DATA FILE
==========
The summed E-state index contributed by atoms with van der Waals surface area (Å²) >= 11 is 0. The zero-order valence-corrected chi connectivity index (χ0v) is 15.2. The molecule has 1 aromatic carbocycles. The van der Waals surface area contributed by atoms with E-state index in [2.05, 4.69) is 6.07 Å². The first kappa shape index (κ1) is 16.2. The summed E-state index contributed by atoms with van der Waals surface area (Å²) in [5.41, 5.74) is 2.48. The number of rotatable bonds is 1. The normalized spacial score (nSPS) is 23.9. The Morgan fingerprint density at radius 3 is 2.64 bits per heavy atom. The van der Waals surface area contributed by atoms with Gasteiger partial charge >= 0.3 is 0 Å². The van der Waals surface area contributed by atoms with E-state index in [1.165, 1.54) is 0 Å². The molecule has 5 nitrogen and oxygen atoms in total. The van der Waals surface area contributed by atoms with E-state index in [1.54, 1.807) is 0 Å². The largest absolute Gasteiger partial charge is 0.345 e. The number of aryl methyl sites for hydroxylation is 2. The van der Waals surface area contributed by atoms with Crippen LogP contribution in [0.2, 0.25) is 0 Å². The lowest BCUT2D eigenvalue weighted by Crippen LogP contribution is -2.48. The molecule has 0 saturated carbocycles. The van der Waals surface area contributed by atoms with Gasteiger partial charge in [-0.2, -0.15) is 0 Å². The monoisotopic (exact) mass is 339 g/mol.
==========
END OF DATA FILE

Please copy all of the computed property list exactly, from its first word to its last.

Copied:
The summed E-state index contributed by atoms with van der Waals surface area (Å²) >= 11 is 0. The zero-order valence-corrected chi connectivity index (χ0v) is 15.2. The molecule has 1 aromatic carbocycles. The van der Waals surface area contributed by atoms with E-state index in [2.05, 4.69) is 6.07 Å². The first kappa shape index (κ1) is 16.2. The summed E-state index contributed by atoms with van der Waals surface area (Å²) in [5.41, 5.74) is 2.48. The number of rotatable bonds is 1. The normalized spacial score (nSPS) is 23.9. The Morgan fingerprint density at radius 3 is 2.64 bits per heavy atom. The van der Waals surface area contributed by atoms with Gasteiger partial charge >= 0.3 is 0 Å². The van der Waals surface area contributed by atoms with E-state index in [1.165, 1.54) is 0 Å². The molecule has 5 nitrogen and oxygen atoms in total. The van der Waals surface area contributed by atoms with E-state index in [1.54, 1.807) is 0 Å². The largest absolute Gasteiger partial charge is 0.345 e. The number of aryl methyl sites for hydroxylation is 2. The van der Waals surface area contributed by atoms with Crippen LogP contribution in [0.2, 0.25) is 0 Å². The lowest BCUT2D eigenvalue weighted by Crippen LogP contribution is -2.48. The molecule has 0 saturated carbocycles. The van der Waals surface area contributed by atoms with Gasteiger partial charge in [-0.2, -0.15) is 0 Å². The monoisotopic (exact) mass is 339 g/mol.